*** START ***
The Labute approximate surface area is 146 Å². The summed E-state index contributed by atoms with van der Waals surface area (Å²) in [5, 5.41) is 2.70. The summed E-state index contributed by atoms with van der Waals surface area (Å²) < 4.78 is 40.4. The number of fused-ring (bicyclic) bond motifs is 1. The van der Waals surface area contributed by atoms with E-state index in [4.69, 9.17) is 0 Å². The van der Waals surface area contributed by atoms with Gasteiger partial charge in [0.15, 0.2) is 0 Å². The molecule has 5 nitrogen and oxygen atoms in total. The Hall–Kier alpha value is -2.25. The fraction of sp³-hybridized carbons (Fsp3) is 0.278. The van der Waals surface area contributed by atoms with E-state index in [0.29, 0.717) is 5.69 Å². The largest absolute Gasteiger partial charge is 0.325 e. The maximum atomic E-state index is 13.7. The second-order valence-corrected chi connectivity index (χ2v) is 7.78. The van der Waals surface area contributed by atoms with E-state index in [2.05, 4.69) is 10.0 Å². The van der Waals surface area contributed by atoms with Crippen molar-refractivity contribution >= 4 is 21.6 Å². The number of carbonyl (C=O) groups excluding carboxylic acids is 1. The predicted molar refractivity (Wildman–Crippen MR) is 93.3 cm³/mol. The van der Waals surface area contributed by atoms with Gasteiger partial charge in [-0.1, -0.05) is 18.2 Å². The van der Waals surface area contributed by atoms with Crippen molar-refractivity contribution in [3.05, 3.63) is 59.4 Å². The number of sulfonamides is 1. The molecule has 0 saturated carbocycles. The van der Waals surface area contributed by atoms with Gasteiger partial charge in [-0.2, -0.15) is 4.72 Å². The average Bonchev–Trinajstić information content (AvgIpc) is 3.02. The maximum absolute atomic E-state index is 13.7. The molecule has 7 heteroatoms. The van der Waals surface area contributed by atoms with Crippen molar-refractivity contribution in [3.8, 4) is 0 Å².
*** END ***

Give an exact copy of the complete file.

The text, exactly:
The Labute approximate surface area is 146 Å². The summed E-state index contributed by atoms with van der Waals surface area (Å²) in [5, 5.41) is 2.70. The summed E-state index contributed by atoms with van der Waals surface area (Å²) < 4.78 is 40.4. The number of fused-ring (bicyclic) bond motifs is 1. The van der Waals surface area contributed by atoms with E-state index in [4.69, 9.17) is 0 Å². The van der Waals surface area contributed by atoms with Gasteiger partial charge in [0.15, 0.2) is 0 Å². The molecule has 5 nitrogen and oxygen atoms in total. The Hall–Kier alpha value is -2.25. The fraction of sp³-hybridized carbons (Fsp3) is 0.278. The van der Waals surface area contributed by atoms with E-state index in [0.29, 0.717) is 5.69 Å². The largest absolute Gasteiger partial charge is 0.325 e. The maximum atomic E-state index is 13.7. The second-order valence-corrected chi connectivity index (χ2v) is 7.78. The van der Waals surface area contributed by atoms with E-state index in [2.05, 4.69) is 10.0 Å². The van der Waals surface area contributed by atoms with Crippen molar-refractivity contribution >= 4 is 21.6 Å². The number of carbonyl (C=O) groups excluding carboxylic acids is 1. The predicted molar refractivity (Wildman–Crippen MR) is 93.3 cm³/mol. The van der Waals surface area contributed by atoms with Gasteiger partial charge in [-0.1, -0.05) is 18.2 Å². The van der Waals surface area contributed by atoms with Crippen molar-refractivity contribution in [3.05, 3.63) is 59.4 Å². The number of sulfonamides is 1. The molecule has 0 saturated carbocycles. The van der Waals surface area contributed by atoms with Gasteiger partial charge in [-0.2, -0.15) is 4.72 Å². The average Bonchev–Trinajstić information content (AvgIpc) is 3.02. The maximum absolute atomic E-state index is 13.7. The molecule has 7 heteroatoms. The van der Waals surface area contributed by atoms with Crippen molar-refractivity contribution in [3.8, 4) is 0 Å².